Next, I had to get into position on the bed of the MRI scanner. Here’s a small picture of the machine – I have so far tracked it down to one made by Phillips, of the Achieva line – when I learn more, I’ll post it.)
Phillips Achieva MRI scanner
The bed was fitted with a raised platform with apertures for breasts – up to rather large breasts, as I can see from the sample images at the Phillips site – but that didn’t help me and probably took away room inside the scanner that I later would have preferred to have had. I lay on my stomach with my arms extended ahead of me, and my head propped up on pillows and turned to one side, with my face resting against my right arm. It seemed pretty comfy, and there wasn’t any part of me to hang up the IV tube, and they proceed to strap me in, securing some sort of framework on my back. I tried the headphones – they were offering music – but it was either have my face stuffed into a pillow or the earpiece jammed into the side of my head, so I opted for earplugs instead. Then we tried sliding the bed into the bowels of the machine. Right away, it was clear that it wasn’t going to work. There was barely enough room for my shoulders, let alone the framework on my back, so they pulled me back out, removed the framework and slid it under me, and tried again.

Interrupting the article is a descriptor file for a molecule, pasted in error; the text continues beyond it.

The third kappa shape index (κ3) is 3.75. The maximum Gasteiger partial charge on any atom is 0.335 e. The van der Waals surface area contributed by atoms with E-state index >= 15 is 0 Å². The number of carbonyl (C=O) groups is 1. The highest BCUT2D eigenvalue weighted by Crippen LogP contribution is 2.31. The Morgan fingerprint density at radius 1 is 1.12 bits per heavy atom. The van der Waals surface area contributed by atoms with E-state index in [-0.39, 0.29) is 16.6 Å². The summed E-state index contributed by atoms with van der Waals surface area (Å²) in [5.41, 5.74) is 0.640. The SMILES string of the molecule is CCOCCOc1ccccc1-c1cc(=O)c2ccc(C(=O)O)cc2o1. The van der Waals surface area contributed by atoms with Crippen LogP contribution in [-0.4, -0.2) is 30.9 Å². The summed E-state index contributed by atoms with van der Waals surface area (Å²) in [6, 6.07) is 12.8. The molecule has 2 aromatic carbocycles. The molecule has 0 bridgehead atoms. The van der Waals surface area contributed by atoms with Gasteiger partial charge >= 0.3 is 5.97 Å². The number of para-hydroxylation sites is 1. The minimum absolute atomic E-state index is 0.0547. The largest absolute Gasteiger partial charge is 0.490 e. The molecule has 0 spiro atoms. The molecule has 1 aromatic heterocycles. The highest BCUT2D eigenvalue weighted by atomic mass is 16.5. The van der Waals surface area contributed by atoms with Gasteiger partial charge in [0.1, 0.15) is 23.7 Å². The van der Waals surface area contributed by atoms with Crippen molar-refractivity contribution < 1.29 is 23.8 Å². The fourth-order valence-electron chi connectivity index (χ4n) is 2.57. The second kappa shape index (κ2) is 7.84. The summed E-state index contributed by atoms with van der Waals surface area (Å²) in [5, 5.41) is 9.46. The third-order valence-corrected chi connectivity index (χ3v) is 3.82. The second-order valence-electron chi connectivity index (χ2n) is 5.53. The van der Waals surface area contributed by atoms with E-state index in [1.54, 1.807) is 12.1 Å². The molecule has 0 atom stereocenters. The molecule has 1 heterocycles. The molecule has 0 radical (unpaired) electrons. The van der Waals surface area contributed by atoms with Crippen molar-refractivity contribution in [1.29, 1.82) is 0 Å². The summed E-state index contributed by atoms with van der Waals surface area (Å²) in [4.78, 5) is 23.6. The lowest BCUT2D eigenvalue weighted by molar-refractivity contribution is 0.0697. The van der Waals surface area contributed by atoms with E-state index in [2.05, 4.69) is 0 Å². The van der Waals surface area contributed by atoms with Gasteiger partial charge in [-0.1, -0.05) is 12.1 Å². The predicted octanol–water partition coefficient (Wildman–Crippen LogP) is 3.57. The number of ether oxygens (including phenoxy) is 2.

At first I thought there was plenty of room, but the hole apparently had two stages, and as I was carried further inwards, my normal chest size of about 142 cm (56 inches) felt like it was being reduced a good couple of inches. My guttural and vocal reaction (!) caused the movement to halt, and there was more consternation. The tech asked me whether I could breathe, and, although I couldn’t expand my chest normally, I thought I could get enough air into my lungs by exaggerating the action of my diaphragm. (As I am analyzing the experience as I write, it occurs to me that this means that my chest is still bigger than my belly – so that post-Army beer gut I’ve developed could be worse!) By this point I was starting to realize that thirty minutes was going to seem like a really long time, but what choice did I have? I told them I was going to be ok. My face was pressed hard against the inside and against my arm, which was also barely fitting into the tube, and I opened my eyes, reconsidered, then tried again a few times. Although I saw material for a possibly interesting introspection about the true meaning of claustrophobia, it just didn’t seem like the right time. I kept my eyes shut the rest of the time.

So I was prone, physically compressed, unable to move, having to breathe deliberately, and aware that I would not only have to try not to fidget, but I was consciously suppressing a newly discovered (or acknowledged) fear of confined spaces. Not my definition of comfortable. And we hadn’t even started yet.

CONTINUED…

Posted by Greg as General Science, Melanoma, Posts About Me at 15:46 PST

1 Comment »